Where to Recycle Plastic Containers

Where to Recycle Plastic Containers
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According to the Environmental Protection Agency, the United States created 35 million tons of plastic waste in 2015. And the saddening fact is that only 9.1 percent of the accumulated plastic was recycled. These numbers might appear frightening, but things are not that bleak.

Nongovernmental agencies like Recycle Across America are actively raising awareness about the need to recycle plastic containers. Consequently, more communities and individuals are adopting eco-friendly habits to protect the environment.

Nevertheless, you may still wonder where to recycle plastic containers. A straightforward response would be to take the containers to a recycling bin. But the answer is not as simple as it may seem.

The following write-up gives you a better idea of where and how to recycle plastic containers.

It All Starts at Home

The first line of defense against the polluting effects of plastic containers is at your household, and you don’t need much to start recycling today. The first thing to do is separate plastic containers from other garbage. It would be nice to have a special bin for the plastic containers but it’s not absolutely necessary right off the bat – a few transparent bags would be just fine.

In addition, you should remember that most plastic containers come with some sort of a lid or cap which are recyclable as well. There are two ways to deal with the lids; compress the plastic container and put the lid back on or place the lids in a separate recycling bin.

Where to Recycle Plastic Containers

The lids are sometimes made of a different type of plastic; therefore they are recycled separately. What’s more, some recycling facilities accept only the containers, so it pays to ask around and avoid being turned down. But it’s not too much of an effort to go the extra mile and remove the lids anyway.

Another thing to keep in mind is that recycling shouldn’t be limited to your kitchen. There are plastic containers in your bathroom, laundry room, and garage. Detergents, shampoos, cleaning and gardening products usually come in recyclable containers.

Local Drop-off Location

Once you’ve filled up the recycling bins, it’s time to take them to a drop-off location. It is a place in your area that accepts plastic containers, film packaging, and bags for recycling. The drop-off locations can be local retailers such as grocery stores or private/municipal recycling centers.

Most US communities have some sort of a recycling program, so finding a location to offload the containers should be easy. Unless you know the exact location, you can go to Plastic Film Recycling’s website and locate a drop-off point there. Just enter your zip code and the website will give you a list of all the nearby places.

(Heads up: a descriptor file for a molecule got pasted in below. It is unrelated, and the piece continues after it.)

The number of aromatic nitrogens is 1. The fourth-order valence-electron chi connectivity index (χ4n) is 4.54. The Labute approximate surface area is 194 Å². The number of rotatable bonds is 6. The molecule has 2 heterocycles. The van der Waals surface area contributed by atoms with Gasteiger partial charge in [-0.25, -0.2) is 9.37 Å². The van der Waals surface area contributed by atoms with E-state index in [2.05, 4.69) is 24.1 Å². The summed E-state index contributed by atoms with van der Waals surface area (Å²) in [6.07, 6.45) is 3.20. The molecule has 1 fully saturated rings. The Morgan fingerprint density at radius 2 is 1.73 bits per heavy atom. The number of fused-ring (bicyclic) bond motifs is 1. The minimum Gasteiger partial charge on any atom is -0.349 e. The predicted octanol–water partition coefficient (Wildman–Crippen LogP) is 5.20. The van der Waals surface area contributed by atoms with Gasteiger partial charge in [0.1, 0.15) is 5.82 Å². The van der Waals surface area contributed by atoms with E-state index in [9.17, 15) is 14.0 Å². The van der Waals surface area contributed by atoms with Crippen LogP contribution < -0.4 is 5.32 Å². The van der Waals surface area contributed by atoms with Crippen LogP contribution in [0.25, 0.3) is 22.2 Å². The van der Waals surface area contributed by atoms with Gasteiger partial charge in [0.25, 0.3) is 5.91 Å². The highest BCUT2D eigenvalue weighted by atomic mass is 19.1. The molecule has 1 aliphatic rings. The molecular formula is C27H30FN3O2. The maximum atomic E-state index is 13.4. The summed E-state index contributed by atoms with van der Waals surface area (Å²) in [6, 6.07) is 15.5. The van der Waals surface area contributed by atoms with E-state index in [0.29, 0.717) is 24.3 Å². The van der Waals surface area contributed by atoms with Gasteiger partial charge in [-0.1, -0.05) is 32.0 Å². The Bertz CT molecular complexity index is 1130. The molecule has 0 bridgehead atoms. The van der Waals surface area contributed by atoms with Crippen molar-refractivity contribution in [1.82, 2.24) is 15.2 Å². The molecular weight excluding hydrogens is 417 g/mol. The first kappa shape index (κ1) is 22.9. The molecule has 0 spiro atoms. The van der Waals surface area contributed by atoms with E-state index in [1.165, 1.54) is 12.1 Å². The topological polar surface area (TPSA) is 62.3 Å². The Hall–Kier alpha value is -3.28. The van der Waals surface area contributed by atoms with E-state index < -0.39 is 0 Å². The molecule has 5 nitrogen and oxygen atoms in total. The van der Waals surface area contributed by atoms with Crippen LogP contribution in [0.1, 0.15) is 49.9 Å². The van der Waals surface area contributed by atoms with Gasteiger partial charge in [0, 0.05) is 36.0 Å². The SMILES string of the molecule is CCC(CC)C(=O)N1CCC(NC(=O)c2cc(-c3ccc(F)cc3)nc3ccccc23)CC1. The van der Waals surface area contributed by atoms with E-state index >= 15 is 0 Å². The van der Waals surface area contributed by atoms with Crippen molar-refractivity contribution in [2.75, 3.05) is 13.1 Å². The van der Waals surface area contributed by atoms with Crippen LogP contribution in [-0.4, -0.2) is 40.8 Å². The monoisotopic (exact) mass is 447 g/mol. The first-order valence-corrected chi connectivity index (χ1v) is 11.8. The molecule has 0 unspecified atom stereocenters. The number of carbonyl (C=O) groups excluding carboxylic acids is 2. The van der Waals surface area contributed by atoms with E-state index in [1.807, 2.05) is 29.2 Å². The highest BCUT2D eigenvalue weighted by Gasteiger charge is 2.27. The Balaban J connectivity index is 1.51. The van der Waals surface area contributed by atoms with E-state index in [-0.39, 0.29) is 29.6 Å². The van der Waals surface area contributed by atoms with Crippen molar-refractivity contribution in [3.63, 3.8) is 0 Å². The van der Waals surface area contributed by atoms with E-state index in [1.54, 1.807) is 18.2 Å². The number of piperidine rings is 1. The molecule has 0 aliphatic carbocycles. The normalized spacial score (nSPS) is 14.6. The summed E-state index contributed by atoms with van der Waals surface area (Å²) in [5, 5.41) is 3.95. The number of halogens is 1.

The list includes the phone numbers and distance from your location. It might be wise to get in touch with the drop-off point ask what kind of plastic they accept. In general, bigger recycling facilities take both plastic containers and lid/caps while the smaller ones may only take containers.

Communal Recycling Bins

If going to a drop-off location is too much hassle for you, you can look up common recycling bins in your neighborhood. As previously hinted, a growing number of municipalities are taking up new environmental policies, which usually include placing large recycling bins around the neighborhood.

You are likely to find several, sometimes color-coordinated bins at any given location. Choose the one for plastic containers and take the time to read the label about how to use the bin. Remember, recycling is a lifestyle and mindset, so not doing it right would defy the original purpose.

Where to Recycle Plastic Containers

In case you are not sure what goes where, it’s better to leave it next to the bin. When the collection day comes, the recyclers will know what to do with it.

Get Creative

The possibilities for recycling plastic containers are limited only by your imagination. You can repurpose used plastic bottles by turning them into cool-looking vertical gardens. Those who are handy can even make a futuristic chandelier from old plastic containers.

Either way, there are more than a few online tutorials to choose from. These tutorials guide you through all the required steps and contain an invaluable pool of ideas for what to do with common plastic containers.

Conclusion

Recycling starts in your home and it only takes determination and some effort. It doesn’t hurt to get some better insight into all the recycling options in your community. Once you know where to find all the facilities, drop-off points, and bins, you can make the recycling route your weekly or monthly routine.

At that point, you might ask yourself – why stop at plastic containers – and start recycling other items as well.

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Tyler Johnson - July 2, 2019 Reply

That’s a good idea to take the plastic container to the recycling drop off. I would think that you could even get a bit of money that way. I’ll have to consider doing that form now on so that I could keep them from sitting in a dump.

    Food Storage Container - August 1, 2019 Reply

    The environment always comes first

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